Former Bush senior adviser Karl Rove flubbed the facts when making an argument against the Obama administration's economic agenda, wrote Obama senior adviser David Axelrod on Friday.
In an op-ed piece appearing in Friday's Washington Post, Axelrod issued a take-down of the man who held his position in the previous administration for arguing that the Obama White House will increase the debt exponentially faster than President George W. Bush did, among other criticisms.
"There's an old saying that everyone is entitled to his own opinions, but not his own facts," Axelrod wrote. "The next time Karl Rove would like to offer us some advice, I'd urge him to take that to heart."
Rove, in an item in last Sunday's Washington Post, claimed that Obama would run up more debt by Oct. 2010 than Bush did in his eight years in office.
Axelrod said that claim caught his eye because of "its sheer audacity and shamelessness."
The prominent push-back from the White House comes as Democrats are set to begin the year by pushing a new jobs bill through Congress and rein in the federal budget deficit, which ballooned to $1.4 trillion in 2009.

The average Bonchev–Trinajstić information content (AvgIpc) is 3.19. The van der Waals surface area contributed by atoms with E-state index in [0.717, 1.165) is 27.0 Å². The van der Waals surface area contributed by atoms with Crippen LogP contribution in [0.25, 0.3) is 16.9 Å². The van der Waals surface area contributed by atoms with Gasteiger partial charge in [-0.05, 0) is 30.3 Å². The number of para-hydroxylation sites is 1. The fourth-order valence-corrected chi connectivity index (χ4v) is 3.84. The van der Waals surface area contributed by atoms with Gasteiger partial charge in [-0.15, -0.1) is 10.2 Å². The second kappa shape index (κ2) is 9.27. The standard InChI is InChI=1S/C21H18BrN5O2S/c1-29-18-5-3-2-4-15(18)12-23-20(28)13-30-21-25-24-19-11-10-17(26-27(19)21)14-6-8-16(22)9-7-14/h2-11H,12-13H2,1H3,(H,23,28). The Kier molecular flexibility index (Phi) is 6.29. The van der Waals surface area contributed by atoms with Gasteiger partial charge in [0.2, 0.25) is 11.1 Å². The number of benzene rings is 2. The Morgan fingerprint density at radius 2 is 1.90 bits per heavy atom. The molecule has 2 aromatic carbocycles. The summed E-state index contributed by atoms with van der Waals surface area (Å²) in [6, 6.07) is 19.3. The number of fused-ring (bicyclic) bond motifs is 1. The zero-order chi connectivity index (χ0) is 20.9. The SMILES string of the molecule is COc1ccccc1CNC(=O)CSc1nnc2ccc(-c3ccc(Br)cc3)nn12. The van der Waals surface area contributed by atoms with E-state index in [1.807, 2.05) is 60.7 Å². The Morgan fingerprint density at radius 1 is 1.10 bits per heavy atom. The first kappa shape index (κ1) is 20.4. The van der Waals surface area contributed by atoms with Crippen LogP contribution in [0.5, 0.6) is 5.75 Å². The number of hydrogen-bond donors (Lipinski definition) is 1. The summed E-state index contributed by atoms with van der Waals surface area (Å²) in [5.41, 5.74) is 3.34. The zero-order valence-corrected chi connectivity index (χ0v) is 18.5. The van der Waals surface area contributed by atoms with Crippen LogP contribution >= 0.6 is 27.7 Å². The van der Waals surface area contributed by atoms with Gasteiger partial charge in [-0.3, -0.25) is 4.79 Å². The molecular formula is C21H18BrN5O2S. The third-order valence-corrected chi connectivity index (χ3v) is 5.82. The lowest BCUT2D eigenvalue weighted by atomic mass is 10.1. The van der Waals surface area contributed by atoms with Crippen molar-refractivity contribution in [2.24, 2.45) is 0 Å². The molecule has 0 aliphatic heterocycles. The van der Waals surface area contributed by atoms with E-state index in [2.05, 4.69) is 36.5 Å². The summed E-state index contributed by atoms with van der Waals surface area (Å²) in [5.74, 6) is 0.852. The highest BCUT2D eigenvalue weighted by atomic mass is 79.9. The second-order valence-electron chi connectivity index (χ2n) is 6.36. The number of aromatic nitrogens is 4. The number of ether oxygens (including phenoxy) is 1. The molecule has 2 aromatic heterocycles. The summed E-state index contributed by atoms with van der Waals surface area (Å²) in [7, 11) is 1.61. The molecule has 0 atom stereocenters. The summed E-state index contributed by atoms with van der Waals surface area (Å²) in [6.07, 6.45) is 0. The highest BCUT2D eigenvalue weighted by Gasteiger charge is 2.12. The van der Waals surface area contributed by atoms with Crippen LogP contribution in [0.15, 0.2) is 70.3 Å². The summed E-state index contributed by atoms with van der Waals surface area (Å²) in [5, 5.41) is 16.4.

Since entering the White House, the Obama administration has repeatedly accused its critics of being factually incorrect in an aggressive fashion through talk-show appearances, newspaper op-eds and the White House's official blog.
Obama's senior adviser used much of his column inches to defend high-profile items on Obama's agenda from 2009, such at the economic stimulus bill and healthcare reform legislation.
Republicans have criticized the stimulus bill for failing to spur job growth, citing the president's claim that the bill would keep unemployment at under 8 percent. They also say that the approximately $800 billion healthcare bill will bust the budget even more, but Democrats say it will rein it in over the long-term.
Axelrod also attacked the Bush administration for leaving Obama a $1.3 trillion deficit and $8 trillion in projected shortfalls as well as a struggling economy.
"To put the breathtaking scope of this irresponsibility in perspective, the Bush administration's swing from surpluses to deficits added more debt in its eight years than all the previous administrations in the history of our republic combined," he wrote.